Brazzaville, the capital and largest city of the Republic of the Congo, was founded on September 10, 1880. The city was on the site of Nkuna, a Bateke village and was named after its part-African founder, explorer Pierre Savorgnan de Brazza. Makoko of the Téké, the local political leader, negotiated a treaty with de Brazza in which he granted the French control over his nation in exchange for protection from neighboring rivals. The city was developed on the north bank of the Congo River in order to compete with the Belgian city of Leopoldville (now Kinshasa) which was established on the opposite bank. From October 1880 to May 1882, Brazzaville was guarded from the Belgians by the troops of Melamine Camara, a Senegalese Sergeant in the French colonial army.
In 1884, the Berlin Conference made the area an official French territory. Brazzaville, in turn, was declared the capital of a number of French colonial possessions including the French Congo, French Equatorial Africa, Gabon, Ubangi-Shari (now the Central African Republic), and Chad. In 1924, Brazzaville became linked with Pointe-Noire Port on the Atlantic Ocean through the Congo Ocean Railway.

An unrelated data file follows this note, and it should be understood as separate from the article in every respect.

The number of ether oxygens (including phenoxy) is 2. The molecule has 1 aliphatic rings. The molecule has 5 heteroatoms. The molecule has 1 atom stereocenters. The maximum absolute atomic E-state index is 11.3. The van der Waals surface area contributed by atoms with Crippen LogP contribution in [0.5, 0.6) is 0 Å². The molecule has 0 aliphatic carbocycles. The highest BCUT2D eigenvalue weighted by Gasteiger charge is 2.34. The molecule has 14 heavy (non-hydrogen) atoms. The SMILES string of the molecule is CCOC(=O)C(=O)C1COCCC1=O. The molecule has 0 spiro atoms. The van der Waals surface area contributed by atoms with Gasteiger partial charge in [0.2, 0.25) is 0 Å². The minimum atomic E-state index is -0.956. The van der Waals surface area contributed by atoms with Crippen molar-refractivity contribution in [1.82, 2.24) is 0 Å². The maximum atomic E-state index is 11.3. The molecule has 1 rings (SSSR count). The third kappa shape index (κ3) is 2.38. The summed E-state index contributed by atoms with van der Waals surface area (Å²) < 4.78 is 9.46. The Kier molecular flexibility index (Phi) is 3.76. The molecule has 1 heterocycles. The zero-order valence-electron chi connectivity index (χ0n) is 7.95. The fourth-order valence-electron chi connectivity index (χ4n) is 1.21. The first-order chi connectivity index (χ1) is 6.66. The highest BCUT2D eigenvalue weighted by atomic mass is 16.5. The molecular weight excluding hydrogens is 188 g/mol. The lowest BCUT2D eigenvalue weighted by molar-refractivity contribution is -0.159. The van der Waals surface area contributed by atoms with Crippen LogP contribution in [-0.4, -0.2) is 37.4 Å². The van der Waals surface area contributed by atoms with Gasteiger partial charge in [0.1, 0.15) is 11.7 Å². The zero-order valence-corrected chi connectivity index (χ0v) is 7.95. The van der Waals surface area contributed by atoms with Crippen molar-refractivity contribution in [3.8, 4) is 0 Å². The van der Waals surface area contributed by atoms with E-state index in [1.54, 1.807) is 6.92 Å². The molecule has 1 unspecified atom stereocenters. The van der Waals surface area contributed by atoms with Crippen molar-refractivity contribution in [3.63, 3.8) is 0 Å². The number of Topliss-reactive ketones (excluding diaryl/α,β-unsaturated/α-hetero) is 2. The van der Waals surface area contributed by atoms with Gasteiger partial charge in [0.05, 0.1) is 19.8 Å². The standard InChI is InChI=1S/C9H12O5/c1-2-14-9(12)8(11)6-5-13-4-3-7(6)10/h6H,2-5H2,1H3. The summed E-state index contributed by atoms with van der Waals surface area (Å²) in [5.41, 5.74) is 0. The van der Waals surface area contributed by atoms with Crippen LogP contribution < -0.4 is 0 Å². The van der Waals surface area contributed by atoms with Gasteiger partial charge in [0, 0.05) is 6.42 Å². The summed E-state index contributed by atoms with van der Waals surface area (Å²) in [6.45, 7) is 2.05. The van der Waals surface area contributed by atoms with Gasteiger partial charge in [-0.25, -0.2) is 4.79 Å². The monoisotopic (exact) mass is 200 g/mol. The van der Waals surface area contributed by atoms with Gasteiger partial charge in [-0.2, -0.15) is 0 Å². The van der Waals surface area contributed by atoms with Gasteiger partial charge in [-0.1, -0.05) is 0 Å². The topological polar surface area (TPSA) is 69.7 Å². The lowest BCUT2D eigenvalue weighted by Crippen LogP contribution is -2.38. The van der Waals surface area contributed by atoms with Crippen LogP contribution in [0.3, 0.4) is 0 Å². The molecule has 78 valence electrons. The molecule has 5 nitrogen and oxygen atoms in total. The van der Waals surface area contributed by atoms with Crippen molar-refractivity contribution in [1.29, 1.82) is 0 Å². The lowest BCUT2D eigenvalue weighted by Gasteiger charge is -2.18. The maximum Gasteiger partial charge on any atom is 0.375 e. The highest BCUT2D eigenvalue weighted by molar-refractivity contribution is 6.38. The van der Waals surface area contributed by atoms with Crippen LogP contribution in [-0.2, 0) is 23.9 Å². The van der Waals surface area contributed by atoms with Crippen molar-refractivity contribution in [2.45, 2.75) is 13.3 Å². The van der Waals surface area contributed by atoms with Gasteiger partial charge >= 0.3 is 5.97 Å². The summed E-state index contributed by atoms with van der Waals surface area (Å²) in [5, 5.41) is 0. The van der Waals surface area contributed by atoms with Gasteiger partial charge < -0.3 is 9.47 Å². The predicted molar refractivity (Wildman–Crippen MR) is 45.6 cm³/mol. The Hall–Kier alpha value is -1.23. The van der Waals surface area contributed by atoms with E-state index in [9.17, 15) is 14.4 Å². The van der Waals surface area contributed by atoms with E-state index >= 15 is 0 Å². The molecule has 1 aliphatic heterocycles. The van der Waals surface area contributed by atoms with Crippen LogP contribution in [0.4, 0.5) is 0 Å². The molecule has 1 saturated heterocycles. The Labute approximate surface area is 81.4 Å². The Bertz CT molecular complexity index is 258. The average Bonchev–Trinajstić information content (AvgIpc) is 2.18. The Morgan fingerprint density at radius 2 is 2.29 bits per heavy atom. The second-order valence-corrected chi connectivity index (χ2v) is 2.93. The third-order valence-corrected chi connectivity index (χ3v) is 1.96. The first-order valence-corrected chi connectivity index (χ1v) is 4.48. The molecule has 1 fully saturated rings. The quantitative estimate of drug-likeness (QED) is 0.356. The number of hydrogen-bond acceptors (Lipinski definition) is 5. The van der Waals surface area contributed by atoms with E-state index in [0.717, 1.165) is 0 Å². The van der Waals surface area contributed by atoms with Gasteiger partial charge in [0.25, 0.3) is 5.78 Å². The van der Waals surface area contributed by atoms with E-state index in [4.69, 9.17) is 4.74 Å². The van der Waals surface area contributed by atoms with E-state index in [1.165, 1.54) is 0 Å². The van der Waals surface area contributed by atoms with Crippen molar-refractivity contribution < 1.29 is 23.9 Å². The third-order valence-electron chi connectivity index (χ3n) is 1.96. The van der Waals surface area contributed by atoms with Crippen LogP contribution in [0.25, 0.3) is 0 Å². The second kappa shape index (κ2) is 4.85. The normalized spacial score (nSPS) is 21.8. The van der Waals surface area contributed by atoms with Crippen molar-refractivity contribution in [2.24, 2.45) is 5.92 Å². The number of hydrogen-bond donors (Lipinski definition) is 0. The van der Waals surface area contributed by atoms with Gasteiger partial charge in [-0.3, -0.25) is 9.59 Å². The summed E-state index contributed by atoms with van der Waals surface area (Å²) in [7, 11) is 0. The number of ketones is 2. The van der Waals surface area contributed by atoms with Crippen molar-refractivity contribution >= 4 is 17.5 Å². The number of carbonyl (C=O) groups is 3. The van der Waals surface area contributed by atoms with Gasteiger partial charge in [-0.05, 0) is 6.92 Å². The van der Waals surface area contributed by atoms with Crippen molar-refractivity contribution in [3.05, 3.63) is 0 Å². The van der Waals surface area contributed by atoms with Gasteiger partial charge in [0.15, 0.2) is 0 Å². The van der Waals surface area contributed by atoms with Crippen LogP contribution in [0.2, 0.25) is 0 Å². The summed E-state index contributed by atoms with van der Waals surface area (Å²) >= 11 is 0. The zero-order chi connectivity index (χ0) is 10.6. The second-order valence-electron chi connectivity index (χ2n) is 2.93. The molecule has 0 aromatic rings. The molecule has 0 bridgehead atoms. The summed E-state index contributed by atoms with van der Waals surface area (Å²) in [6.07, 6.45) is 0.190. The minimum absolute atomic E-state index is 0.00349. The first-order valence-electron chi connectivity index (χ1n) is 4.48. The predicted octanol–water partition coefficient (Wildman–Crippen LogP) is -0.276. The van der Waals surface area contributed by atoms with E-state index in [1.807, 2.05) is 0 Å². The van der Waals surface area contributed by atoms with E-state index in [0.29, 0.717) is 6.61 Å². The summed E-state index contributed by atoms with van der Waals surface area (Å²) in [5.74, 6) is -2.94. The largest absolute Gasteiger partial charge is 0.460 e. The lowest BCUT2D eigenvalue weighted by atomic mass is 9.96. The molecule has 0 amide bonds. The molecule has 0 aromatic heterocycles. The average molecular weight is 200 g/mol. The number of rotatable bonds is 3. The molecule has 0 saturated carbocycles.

When Nazi Germany overran and occupied northern France early in World War II, while establishing the puppet state of Vichy France in the south of the country, French colonial forces in the African colonies remained loyal to the Free French government in exile under General Charles De Gaulle. Because of the coloniess support of the Free French government, De Gaulle met in Brazzaville in 1944 with leaders of the African colonies. The meeting resulted in the Brazzaville Declaration where France promised reforms in the colonies including granting their residents the status of French citizens.
Prior to 1960 Brazzaville was divided into African and European sections. The Europeans controlled the city center while the Africans had three areas: Poto-Poto, Bacongo, and Makélékélé. By 1980, twenty years after the French Congo became the independent nation of